Find all files and directories starting from the current directory (including all subdirectories) that have the name “linkin park” in it (case insensitive).

find . -iname "*linkin park*"

Find all files and directories starting from the current directory (including all subdirectories) that START with the words “Linkin Park” (case sensitive).

find . -name "Linkin Park*"

Find all files and directories starting from the current directory (including all subdirectories) that END with the words “Linkin Park” (case sensitive).

find . -name "*Linkin Park"

Find all .mp3 files starting from the current directory (including all subdirectories) (case insensitive).

find . -type f -iname *.mp3

Find all .mp3 files starting from the current directory (including all subdirectories) and delete them (case insensitive).

find . -type f -iname *.mp3 -delete

Find all files starting from the current directory (including all subdirectories) ending with .zip which are owned by the user tommye (case insensitive).

find . -type f -user tommye -iname "*.zip"

Find all files starting from the current directory (including all subdirectories) ending with .bak and delete them (case insensitive).

find . -iname "*.bak" -type f -print | xargs /bin/rm -f

Find all .jpg files within the current directory and archive them using tar to a file called jpeg.tgz (case insensitive).

find . -maxdepth 1 -iname "*.jpg" | xargs tar -czvf jpeg.tgz

Find all the files within the current directory with the words “linkin park” in it (case insensitive).

find . -maxdepth 1 -iname "*linkin park*"

Find all files starting from the current directory (including all subdirectories) which are owned by the user tommye.

find . -user tommye

Find all symbolic links starting from the current directory (including all subdirectories) and list the permissions.

find . -type l -ls

Find all files starting from root / that have permissions 777.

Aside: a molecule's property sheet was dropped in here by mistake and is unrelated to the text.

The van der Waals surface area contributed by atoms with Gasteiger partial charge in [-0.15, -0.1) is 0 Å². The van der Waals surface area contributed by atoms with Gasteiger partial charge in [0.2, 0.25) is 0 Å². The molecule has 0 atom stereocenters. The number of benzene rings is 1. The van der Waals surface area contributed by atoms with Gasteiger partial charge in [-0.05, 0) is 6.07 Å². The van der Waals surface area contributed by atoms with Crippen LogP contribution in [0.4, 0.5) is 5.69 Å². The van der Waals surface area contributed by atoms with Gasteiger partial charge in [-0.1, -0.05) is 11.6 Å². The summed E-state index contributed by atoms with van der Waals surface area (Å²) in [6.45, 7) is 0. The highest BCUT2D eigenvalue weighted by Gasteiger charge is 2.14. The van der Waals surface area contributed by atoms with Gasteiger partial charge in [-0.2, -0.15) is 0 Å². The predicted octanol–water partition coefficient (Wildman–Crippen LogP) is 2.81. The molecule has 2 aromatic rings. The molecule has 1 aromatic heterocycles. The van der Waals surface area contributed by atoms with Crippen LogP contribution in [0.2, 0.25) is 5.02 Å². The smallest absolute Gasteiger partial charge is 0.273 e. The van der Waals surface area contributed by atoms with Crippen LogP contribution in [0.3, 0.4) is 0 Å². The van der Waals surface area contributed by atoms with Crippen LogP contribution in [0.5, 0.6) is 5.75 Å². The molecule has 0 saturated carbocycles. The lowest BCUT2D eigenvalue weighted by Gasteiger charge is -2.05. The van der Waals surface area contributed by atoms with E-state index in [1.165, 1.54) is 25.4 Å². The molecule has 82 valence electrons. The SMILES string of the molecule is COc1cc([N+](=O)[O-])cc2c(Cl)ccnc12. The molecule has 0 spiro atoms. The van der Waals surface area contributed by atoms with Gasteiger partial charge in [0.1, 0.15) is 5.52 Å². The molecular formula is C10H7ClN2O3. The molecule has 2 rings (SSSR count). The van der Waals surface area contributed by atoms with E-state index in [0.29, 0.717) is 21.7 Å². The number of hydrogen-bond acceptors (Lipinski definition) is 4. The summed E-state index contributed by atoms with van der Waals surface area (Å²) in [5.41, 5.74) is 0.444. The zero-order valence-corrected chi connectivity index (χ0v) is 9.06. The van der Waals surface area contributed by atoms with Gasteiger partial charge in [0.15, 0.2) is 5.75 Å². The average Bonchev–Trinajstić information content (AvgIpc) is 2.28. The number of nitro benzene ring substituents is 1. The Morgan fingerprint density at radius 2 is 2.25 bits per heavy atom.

find / -type f -perm 0777

Find all directories starting from root / that have permissions 777.

find / -type d -perm 0777

Find a string inside a filename starting from the current directory (including all subdirectories).

Note: xargs can be used to process input from another command.

find . -type f -print | xargs grep -ni "STRING"
  • -n, –line-number
  • -i, –ignore-case

Find Files by Size

Find all files starting from the current directory (including all subdirectories) which are larger than the given size.

find . -size +100M

Find all files starting from the current directory (including all subdirectories) which are smaller than the given size.

find . -size -100M

Find all files starting from the current directory (including all subdirectories) which match the given size.

find . -size 100M

Empty Files & Directories

Find all empty files starting from the current directory (including all subdirectories).

find . -type f -empty

Find all empty directories starting from the current directory (including all subdirectories).

find . -type d -empty

Find all empty files starting from the current directory (including all subdirectories) and delete them.

$ find . -type f -empty -delete
find . -type f -empty -print0 | xargs -0 -I {} /bin/rm "{}"

Find all empty directories starting from the current directory (including all subdirectories) and delete them.

$ find . -type d -empty -delete
find . -type d -empty -print0 | xargs -0 -I {} /bin/rmdir "{}"

Find all empty files within the current directory and delete them.

$ find . -maxdepth 1 -type f -empty -delete
find . -type f -maxdepth 1 -empty -print0 | xargs -0 -I {} /bin/rm "{}"

Find all empty directories within the current directory and delete them.

$ find . -type d -maxdepth 1 -empty -delete<
find . -type d -maxdepth 1 -empty -print0 | xargs -0 -I {} /bin/rmdir "{}"
  • -empty : Only find empty files and make sure it is a regular file or a directory.
  • -type d : Only match directories.
  • -type f : Only match files.
  • -delete : Delete files. Always put -delete option at the end of find command as find command line is evaluated as an expression, so putting -delete first will make find try to delete everything below the starting points you specified.

mtime, ctime, atime and amin

“Unix keeps 3 timestamps for each file: mtime, ctime, and atime. Most people seem to understand atime (access time), as when the file was last read. There does seem to be some confusion between mtime and ctime though. ctime is the inode change time while mtime is the file modification time. “Change” and “modification” are pretty much synonymous. There is no clue to be had by pondering those words. Instead you need to focus on what is being changed. mtime changes when you write to the file. It is the age of the data in the file. Whenever mtime changes, so does ctime. But ctime changes a few extra times. For example, it will change if you change the owner or the permissions on the file.” —Source

  • -mtime n //modified n days ago
  • -ctime n //change n days ago
  • -atime n //accessed n days ago